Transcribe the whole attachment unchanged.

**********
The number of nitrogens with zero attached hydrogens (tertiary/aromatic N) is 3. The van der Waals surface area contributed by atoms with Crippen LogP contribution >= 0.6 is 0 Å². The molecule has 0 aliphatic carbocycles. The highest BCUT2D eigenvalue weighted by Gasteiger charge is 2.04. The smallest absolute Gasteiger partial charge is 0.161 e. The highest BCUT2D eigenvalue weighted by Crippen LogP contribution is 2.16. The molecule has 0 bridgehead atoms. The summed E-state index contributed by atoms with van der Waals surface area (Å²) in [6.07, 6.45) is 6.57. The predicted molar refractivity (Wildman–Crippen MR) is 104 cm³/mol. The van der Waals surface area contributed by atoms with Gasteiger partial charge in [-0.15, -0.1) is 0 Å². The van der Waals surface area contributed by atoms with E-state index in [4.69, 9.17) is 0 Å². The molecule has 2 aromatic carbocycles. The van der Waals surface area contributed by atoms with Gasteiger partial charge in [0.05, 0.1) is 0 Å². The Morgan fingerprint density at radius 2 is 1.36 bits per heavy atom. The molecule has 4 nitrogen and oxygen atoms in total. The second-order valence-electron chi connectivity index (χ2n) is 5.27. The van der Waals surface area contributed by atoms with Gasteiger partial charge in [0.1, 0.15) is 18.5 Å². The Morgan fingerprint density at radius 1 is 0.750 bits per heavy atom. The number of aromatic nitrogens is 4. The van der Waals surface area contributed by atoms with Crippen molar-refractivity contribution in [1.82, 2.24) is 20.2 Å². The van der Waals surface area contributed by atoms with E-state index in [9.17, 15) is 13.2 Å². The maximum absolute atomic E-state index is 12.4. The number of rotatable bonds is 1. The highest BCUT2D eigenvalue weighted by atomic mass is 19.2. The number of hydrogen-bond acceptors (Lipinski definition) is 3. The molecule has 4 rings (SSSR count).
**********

The number of nitrogens with zero attached hydrogens (tertiary/aromatic N) is 3. The van der Waals surface area contributed by atoms with Crippen LogP contribution >= 0.6 is 0 Å². The molecule has 0 aliphatic carbocycles. The highest BCUT2D eigenvalue weighted by Gasteiger charge is 2.04. The smallest absolute Gasteiger partial charge is 0.161 e. The highest BCUT2D eigenvalue weighted by Crippen LogP contribution is 2.16. The molecule has 0 bridgehead atoms. The summed E-state index contributed by atoms with van der Waals surface area (Å²) in [6.07, 6.45) is 6.57. The predicted molar refractivity (Wildman–Crippen MR) is 104 cm³/mol. The van der Waals surface area contributed by atoms with Gasteiger partial charge in [-0.15, -0.1) is 0 Å². The van der Waals surface area contributed by atoms with E-state index in [4.69, 9.17) is 0 Å². The molecule has 2 aromatic carbocycles. The van der Waals surface area contributed by atoms with Gasteiger partial charge in [0.05, 0.1) is 0 Å². The Morgan fingerprint density at radius 2 is 1.36 bits per heavy atom. The molecule has 4 nitrogen and oxygen atoms in total. The second-order valence-electron chi connectivity index (χ2n) is 5.27. The van der Waals surface area contributed by atoms with Gasteiger partial charge in [0.1, 0.15) is 18.5 Å². The Morgan fingerprint density at radius 1 is 0.750 bits per heavy atom. The number of aromatic nitrogens is 4. The van der Waals surface area contributed by atoms with Crippen molar-refractivity contribution in [1.82, 2.24) is 20.2 Å². The van der Waals surface area contributed by atoms with E-state index in [9.17, 15) is 13.2 Å². The maximum absolute atomic E-state index is 12.4. The number of rotatable bonds is 1. The highest BCUT2D eigenvalue weighted by atomic mass is 19.2. The number of hydrogen-bond acceptors (Lipinski definition) is 3. The molecule has 4 rings (SSSR count).